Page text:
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Jgfe* prison fpiimrr.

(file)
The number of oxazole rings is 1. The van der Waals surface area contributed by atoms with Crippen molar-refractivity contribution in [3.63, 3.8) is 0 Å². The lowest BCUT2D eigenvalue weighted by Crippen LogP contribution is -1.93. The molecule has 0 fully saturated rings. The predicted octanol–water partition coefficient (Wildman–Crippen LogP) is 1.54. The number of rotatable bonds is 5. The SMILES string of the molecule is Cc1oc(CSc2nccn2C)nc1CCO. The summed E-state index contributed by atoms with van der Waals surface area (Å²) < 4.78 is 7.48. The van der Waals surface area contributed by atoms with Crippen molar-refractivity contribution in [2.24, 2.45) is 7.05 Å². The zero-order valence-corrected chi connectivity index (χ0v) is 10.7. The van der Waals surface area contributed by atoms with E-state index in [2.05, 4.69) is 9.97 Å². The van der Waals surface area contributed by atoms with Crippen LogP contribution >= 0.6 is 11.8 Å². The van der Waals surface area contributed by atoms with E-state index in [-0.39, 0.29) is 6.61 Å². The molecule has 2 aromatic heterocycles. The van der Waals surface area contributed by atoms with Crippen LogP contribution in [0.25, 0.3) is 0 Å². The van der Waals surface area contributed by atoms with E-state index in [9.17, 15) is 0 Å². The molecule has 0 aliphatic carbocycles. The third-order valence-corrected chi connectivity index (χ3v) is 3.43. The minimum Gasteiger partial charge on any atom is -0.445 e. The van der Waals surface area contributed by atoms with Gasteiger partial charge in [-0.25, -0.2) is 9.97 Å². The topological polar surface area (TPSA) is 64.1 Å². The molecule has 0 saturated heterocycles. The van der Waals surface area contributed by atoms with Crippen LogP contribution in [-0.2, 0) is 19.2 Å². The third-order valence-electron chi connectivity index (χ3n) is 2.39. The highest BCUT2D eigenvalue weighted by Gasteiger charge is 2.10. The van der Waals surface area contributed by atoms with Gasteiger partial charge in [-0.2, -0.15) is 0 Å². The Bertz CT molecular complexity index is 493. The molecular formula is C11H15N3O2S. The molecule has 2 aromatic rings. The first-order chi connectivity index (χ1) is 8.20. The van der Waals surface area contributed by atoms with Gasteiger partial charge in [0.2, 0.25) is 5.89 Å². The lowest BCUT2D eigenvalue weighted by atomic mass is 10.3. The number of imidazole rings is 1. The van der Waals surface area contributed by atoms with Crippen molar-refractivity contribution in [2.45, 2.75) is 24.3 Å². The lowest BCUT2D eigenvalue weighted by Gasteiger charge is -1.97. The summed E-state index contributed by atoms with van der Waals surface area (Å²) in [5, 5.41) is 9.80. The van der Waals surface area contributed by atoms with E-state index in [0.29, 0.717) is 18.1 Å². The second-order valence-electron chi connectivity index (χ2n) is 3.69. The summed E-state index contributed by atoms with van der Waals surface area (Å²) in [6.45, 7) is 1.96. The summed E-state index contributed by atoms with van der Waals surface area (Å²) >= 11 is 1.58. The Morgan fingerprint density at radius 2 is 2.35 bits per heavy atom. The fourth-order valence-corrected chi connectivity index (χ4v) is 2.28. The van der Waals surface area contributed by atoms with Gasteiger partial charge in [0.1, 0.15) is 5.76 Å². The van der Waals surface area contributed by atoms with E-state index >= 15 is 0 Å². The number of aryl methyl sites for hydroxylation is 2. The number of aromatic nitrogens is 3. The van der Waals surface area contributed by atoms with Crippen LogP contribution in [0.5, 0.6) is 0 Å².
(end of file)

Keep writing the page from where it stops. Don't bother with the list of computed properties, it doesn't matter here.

THURSDAY. Dec. 31. 1891. PRISON OFFICIALS. MANAGERS. EDWIN DUNN. President Kyota. JOHN F. NORRISH Hastings. JAB. 8. O’BRIEN Stillwater. F. W. TEMPLE Blue Earth City. M. O. HALL Duluth. RESIDENT OFFICIALS. ALBERT GARVIN Warden. F. H. LEMON Deputy Warden. JOHN 8. GLENNON Ass’t Dept. Warden. FRANK BERRY Clerk. MISS SOPHIA ZARLEY Assistant Clerk. H. E. BENNER Steward. jl. J. MERRILL Physician. FRANK H. HALL Hospital Steward. F. M. BORDWELL Storekeeper. MRS. H. A. WALKER Matron. ALFRED GILMORE Supt. Twine Factory. J. C. COVELL Supt. Tub & Pail Factory. R. F. JONES Engineer. J. H. ALBERT Protestant Chaplain. CHARLES CORCORAN Catholic Chaplain. GUARDS’ REGISTER. T.W. ALEXANDER Day Cell house. W. W. HALL Captain of Night Watch. JAMES 81BBITTS Usher. BEN. CAYOU Tub & Pail Shop. Ist floor. ORLANDO M’FALL.. .Tub & Pail Shop. 2nd floor. LESTER BORDWELL Twine Factory. JOHN MEALEV Twine Factory 2nd flooor. ROYAL C. ORFF Soft Wood Shop. J. C. COVER Machine Shop, Ist floor. M. C. COLLIGAN Machine Shop, 2nd floor. JOHN 8. MAY Wagon Shop. ARCHIE PARKER Blacksmith Shop. AMOS ROWE Paint Shop. T. L. O'MARA Foundry. ANDREW MEEHAN Day Turnkey. PATRICK FLANNERY Gate. P. J. MURPHY Asst. Gate. CHARLES CARLGREN Yard. J. H. STILKEY.. Engine Room. NELS D. CARLSON Wall. GREENLEAF DORR Wall. WM. M’CRACKEN Wall. JOHN WHITE Wall. H. McINTYRE Wall. JOHN WINDOLPH Night Turnkey. CHARLES. P. AUSTIN Night Cell-house. HENRY FROST Night Cell-house. O. S. CRANDALL Day Solitary Keeper. L. B. GOLDSMITH Night Solitary Keeper. NIGHT FIREMEN. A. W. ANDERSON J. DEGAN J. GIANELA LOCAL PICKINGS. —Not a fish came to our net this week —Four men were released during the week. —Mr. J. T. Arthur, of Dunbar, Wis., was in last Saturday and left us a subscription. —Manufacturing operations have started up in earnest in the Thresher company’s shops. —New Year’s Day will be observed in the prison, but whether it will be anything more than a day of rest we have not learned. —Statement of population Dec. 30: Working for Thresher Co., 187; working for state, 133: sick and infirm, 17. Total population 337. —The health of the prison is good, there being but one patient confined to his bed in the hospi tal and he is on the road to recovery. —The primer boys of the Charlestown (Mass.) prison have our thanks for a pair of their pretty 1892 calendars. THE MIRROR will try to recip rocate next year. —Storekeeper Bordwell had a world-embracing smile on his face Christmas morning; and well he might look benign, for he had found a line gold watch in his sock. —Misses M. I.eahy, Beatrice King, Hannah O’Hare, of St. Paul, and Mr. M. E. Sullivan, of In dependence, Wis., were shown the prison Monday by Foreman Sullivan. —All Stillwater passed up Main street by the prison Tuesday to view the passenger train wreck up in Dutch Town. This is the first railroad wreck that ever occurred in this city. —There are, no doubt, some very mean and de praved men in prison, but there has not one thus far in the season shown himself so lost to intel lectual pride as to send in a “beautiful snow" poem. —THE MIRROR lost its “devil” Monday morn, ing. If he will be as well behaved and half as in dustrious outside as be has been inside be will flourish, and the world will bave gained a good citizen. —We are greatly indebted to the "Dutch Wiz ard” of the hospital for putting new life into our long winding and short winded office clock of the Waterbury variety. It is right on time now like a faithful creditor. —We thank the management of the Pennsylva nia Reformatory for a program and a ticket of ad mittance to the Christmas entertainment, and we regret very much that our condition was such that we could not travel the great distance. —The new leather belt for the main drive wheel has arrived. It is a large one being 38 inches wide, 90 feet long, }4 an inch thick and weighing 670 pounds. The belt now in use was badly damaged in the fire of 1884 and has begun to show signs of giving out. Should it happen to break great dam age might result. —Our new "devil” 'thinks that part of his duties is to represent himself as a poet laureate. He has dedicated the following four-by-four lines to the horticulturists “Texas” and "Innisfallen,” whose “hanging gardens of Babylon" he has so much admired: O gardners! tell me the secret Of thy flowers so rare and sweet!— “We have only enriched our gardens, sir. With the black mire from the street.” —A Wisconsin Central passenger train was wrecked at 8 o'clock Tuesday morning on the St. Paul & Duluth road a short distance north of the prison. Engineer Jay Leighton lost a foot, and was the only one seriously hurt in the accident. The engine ran down a fifteen-foot embankment without turning over. —Supt. Coveli of the tub and pail factory did the handsome tbing by his boys Christmas Eve by set ting up the cigars. He did not forget Guard Cayou’s faithful assistance, but with a neat little speech he presented him also with a cigar. It is said that tears of gratitude trickled down the cheeks of the modest guard. —THE MIRROR office can boast of another improvement. On Monday the prison electrician extended the electric light system to our estab lishment, and now it is as magnificently illum inated as any other office between the two oceans. Short days, special work and a scarcity of print ers have combined to make it necessary for the present force to work evenings for a few weeks. —We will begin the new year to-morrow morn ing. Let us each drop some bad habit and begin a good one. If we will do this and then religiously avoid the one and adhere to the other through the whole year, we will, all other things remaining equal, begin 1893 better satisfied with ourselves than we are at present, for there is nothing gives a person such genuine satisfaction as the con. sciousness of having been true to promises made to self. —To late arrivals. You are permitted to send your copy of this paper home or to your friends. Put the address plainly on the margin above the heading of the paper and then place it between the bars of your cell door Friday evenings. The guard will take It up, and it will be put in an ad dressed wrapper and mailed free of cost. There must be no other writing than the address on the paper. You must keep the paper reasonably clean, otherwise it will not be sent. —lf one wishes to see a scene of lively industry he should visit the foundry about three o'clock in the afternoon when they are “pouring off.” Not withstanding the hard work, the foundry has al ways been a favorite place with a large number of the boys. We have known of men asking to be changed from light, clean jobs in the wood work ing shops to the heavy and dirty work in the foundry. This is the case with young fellows es pecially, and may perhaps be attributed to the boyish love of shoveling sand and playing with fire. —The last piece the Stillwater brass band played for us Christmas was a scurvy trick. Just about the time we bad got through shaking hands and exchanging the compliments of the season and were about ready to open the dance, the bAnd sneaked off by a side door. Some of the boys were so unappreciative as to say that when the band found that the music didn’t kill any ot us or cause a riot it went down town to fill a conditional engagement. Others said it went outside to shake hands with itself over its good fortune of having escaped mob violence. Chapel Service*. Catholic services were conducted by Rev. Father Corcoran. The gospel read was from St. Luke ii., 1-14 which is the story of the birth of the Savior. The sermon was appropriate to the season. He said that the records of Clod's visita tions to men all agree that those visitations came in a way to strike terror to the hearts of the peo ple. So in olden times whenever a miraculous sign was given, the people became troubled and were sore afraid. We find that they had reason to be afraid. God had visited the earth with His wrath; He had manifested His displeasure by vis iting mankind with plagues, famines and wars; But God in His mercy had always given them warnings. So the people had come to look upon any sign from God as a forerunner of impending calamity. But God in His mercy was to give the people a manifestation of His supreme goodness. That manifestation was to be the Christ, their King and Redeemer. A time had come when the people were greatly in need of something to awake them and bring them back to a remem brance of God. The world, to all appearances, was satan’s kingdom when John the Baptist pro claimed the kingdom of heaven to be at hand. To the simple shepherds was first announced the birth of the Savior. They were humble men liv ing in the simplicity of nature. It was to these simple men that the angel said, "behold I bring you good tidings of great joy.” There were no prophets in those days to tell them how the Sav ior was to appear. So the question in the minds of the Jews was. How will the Savior come? Will he come as a mighty conqueror or as a great king or in any of the ways the world considers grand and noble? In some such way we might have ex pected Him. But he preferred to come as a child announced to the humble shepherds to whom the angelic host sang "Glory to God in the highest: and on earth peace to men of good will.” Carl Pretzel’s Philosophy. Don’t put on many airs vhen you vas go sailing der shtream of life along, it may upsot your boat. Vhen death ofertooks a feller he dond did gif him a receet for vat he dook nor ask for any reffer ences. Each day, each week, each month, each year, is a new chance given to us bv God. A new chance, a new leaf, a new life—this is the golden, the unspeakable gift which each new day offers to you.—Canon Farrar. In Palestine there are now 78,000 Jews. CHRISTMAS. Christendom’s Greatest Day and How We Observed It. The great festival of the year has come and gone, and it will be six long months before we celebrate another holiday. The day was pleas antly spent. We arose at the usual hour of 6. Breakfast, consisting of biscuits, butter and cof fee, was served at 7 o'clock. (Those biscuits! There was never a more villanous lot in the peni tentiary, and if the baker had come out from under the house before noon he certainly would have been mobbed. However, the excellent quality of the buns and cake served at dinner won his pardon.) The Catholics attended mass in the chapel from 8 to 8:45 o'clock. Promptly at 9 o’clock the “liberty” bell rang out, the band played, the boys cheered, the bars rattled, the doors flew open and the striped pro cession made for the exit. As we passed out each one received two apples from large baskets at the door. We were not long in getting to the paint shop, which had been cleared out and put in shape for the occasion. After announcing the program for the day and giving a few directions, the Warden ordered “Break ranks,” and ranks broke. The band began to play, and there was a great shaking of hands and wagging of tongues. The band got rather the worst of it in the first round. The musicians occupied a platform on one side of the room. They gave us some music during the hour and a half they remained with us. The spirit of good will was universal, and if every one did not enjoy himself his face belled his feel ings. The two and a halt hours were spent pleas antly, and when the “dinner whistle” screeched, everybody said, “Pshaw.” Before leaving the hall the Warden thanked the boys for their excellent deportment. Owing to an obstruction inside the door the procession was a long time getting back into the cellroom. But each man, as he passed in, carried away a por tion of the obstruction until the last of it disap peared altogether with the last man of the pro cession. The said obstruction was the dished-up Christmas dinner; and we will say here that it was a credit to the cooks. It was bountiful. This is what we bad: Boast pork with apple sauce; mashed potatoes with gravy; buns and cheese; suet pudding; pound cake, and coffee with milk and sugar. Cigars—three to the man—were pass ed around during dinner, and later each man re ceived four apples. After dinner nearly everyone took advantage of the extra privilege and wrote a Christmas letter to the folks at home. It was a pleasantly spent day, and all who thought of its origin must have felt thankful that the Son of Ood had had an earthly birthday. The officers had a fine spread in their dining room and all who were not required to be on duty, were given the afternoon off. Ex-Convicts. The case of William A. Bridgeman is, we think, deserving of consideration at once more thoughtful and more charitable than it seems to have received. There is much un godly laughter and in certain quarters not a little exultation over the discovery that a young man holding high place in a Chris tian church and in the favor of its pastor and people is suddenly discoverd to be an ex-convict, and for no other apparent of fense is arrested by the police and lined by a justice of the peace, with every prospect of being sent again to prison. We do not find in such a case occasion for either laughter or exultation. The good people of the Central Christian church are said to think harshly of their pastor, Mr. Black, and to be thoroughly chagrined at themselves. Yet we do not find that the Rev. Mr. Black has done anything more reprehensible than to receive into his church a young man professing belief in the gospel of Christ which Mr. Black preaches. Nor do the members of the Central church appear to have committed any greater indis cretion than to welcome the new comer (as by the gospel of their church they are .bid den to do) and to accord to him the place in their society which his accomplishments and talents easily won. To be sure, the young man proves to be an ex convict, but we are not willing to believe that even if the pas tor and people of the Central church had known this fact, they would have permit ted it to infiuence their treatment of Bridge man. The mission of the church of Christ is to succor the weak and needy. Who, it might be asked, is in greater need of the counsels of a pastor and the sympathy of the church than a man, still young, begin ning the arduous, the herculean task of re habilitating his character? Theie is said to be great joy in heaven over the return of a penitent. The same rule, we feel confi dent. obtains in the Central Christian church. But interest in Bridgeman’s case will not be confined to the Central Christian church. Here is a man against whom nothing has been proved except that he is an ex convict. The testimony of the police who arrested him shows not even a probable case of guilt. The police swore that Bridgeman was found late at night in a position suggesting to the police mind an intent to commit burglary. But this intent Bridgeman de- nies. and his word is at least as good, as his explanations are as reasonable, as the word of the police in any matter involving an ex convict. It would probably not even be pretended that another man could be con victed of any offense on such evidence, but the sapient justice who heard the case did not hesitate to impose a heavy fine. The charge was “disorderly conduct,” which, as everybody knows, means much or little, as the police choose. It is the same charge under which Justice Woodman fined the Greif’s Hall “anarchists.” It is the same under which a noisy drunkard is sent to the bridewell. It is the favorite device by which the police railroad to prison innocent persons against whom they have personal grievances. It has started many an ex con vict, anxious to reform, back to a career of crime. The attitude of our police toward ex-con victs is well illustrated in Bridgeman’s case and it will deserve an investigation. Has an ex-convict no rights which the police are bound to respect? Are the purposes of our prisons, which are corrective as well as penal, to be defeated by the fanatical and wrongheaded persecutions of ignorant men? - Who, for example, is the real offender in this present case —the young man striving for a new character or the police officer and justice of the peace who conspire to pervert the law in order that the young man’s laud able purpose may be defeated? We submit to the good people of the Cen tral Christian church, and to all good citi zens, that here is a case calling for the ex ercise of all the Christian virtues and all the impulses of patriotism.—Chicago Even ing Post editorial. Criminals and Religion. A peculiar feature in the history of crime is the few infidels found among criminals. Almost all claim some religion when ex amined on entering the prison. What is surprising to the casual thinker is that criminals should profess to believe in the church which represents what is holy and pure. Why does he hold to his religion when all else is taken from him? I am sure it is not from any hope of ameliorating hie condition in prison. Does he think that by claiming his religion he has a key to heaven, which he wishes to carry him through a sinful life hoping that when the time comes he may gain admittance through a side door? 1 need not confine these re marks to the criminal alone, for I may say the same of many who do not wear the insignia of crime. Reader, look through the best of your acquaintanases. How many can you honestly say are living up to the religious principles they profess? I can imagine you saying, “Very few,” including .yourself perhaps. I have known a religious man to go home from church —where he had prayed for charity and 1 brotherly love to all mankind, as he would wish it from his Heavenly Father —take off his coat and threaten to take the life of his next door neighbor it he did not keep his chickens out of his back yard. As to some female re ligionists, who look so seraphic in church, that one almost mistakes their high should ered sleeves for wings—but 1 will not give you my observations of these. lam afraid that many professors of religion will be terribly surprised when the conducting angel deposits their whitewashed souls at th 6 door of hades. But to return to the criminal. There is some hope of the criminal reclaiming him self for a better life. Let him examine this peculiarity of his, and try to infuse new strength and hope into the religion a good mother taught him during his innocent and pure childhood. You do not need the wisdom of a Solomon, or the riches of a Gould to accomplish it; all that is necessary are these two little words, acted out, which are. “I will.” While penologists are devising systems for our reformation, let us be sincere in our religion, and follow out the rules of con duct it lays down, and then there will be no need of help from any save the Founder Himself. It is not ignorance that produces the majority of criminals: it is rather a lack of interest in religion, and a carelessness of morality. The criminal will tell you, if you ask the question, that he believes in his church, and that he knows its teachings aro good, that to live according to its teachings is the only happy life. Yet if you ask him why he does not live that life he will say: "Well, 1 think I will after a while —when 1 get better fixed.” Many would call it ig norance, but I would call it heedlessness of the consequences attending a wicked life. A movement has been started in St. Petersburg to establish workshops for crim inals who have served their term in prison. Such criminals, in some instances strong and able men. cannot easily find employ ment when they regain their liberty, be cause their records are marked in their passports, and employers are loath to en gage a man who had served a term in prison. The philanthropists of St. Peters burg wish to provide employment for them, and, if they have no trade, to train them as carpenters, turners in wood and metal* shoemakers, and so forth. Petora.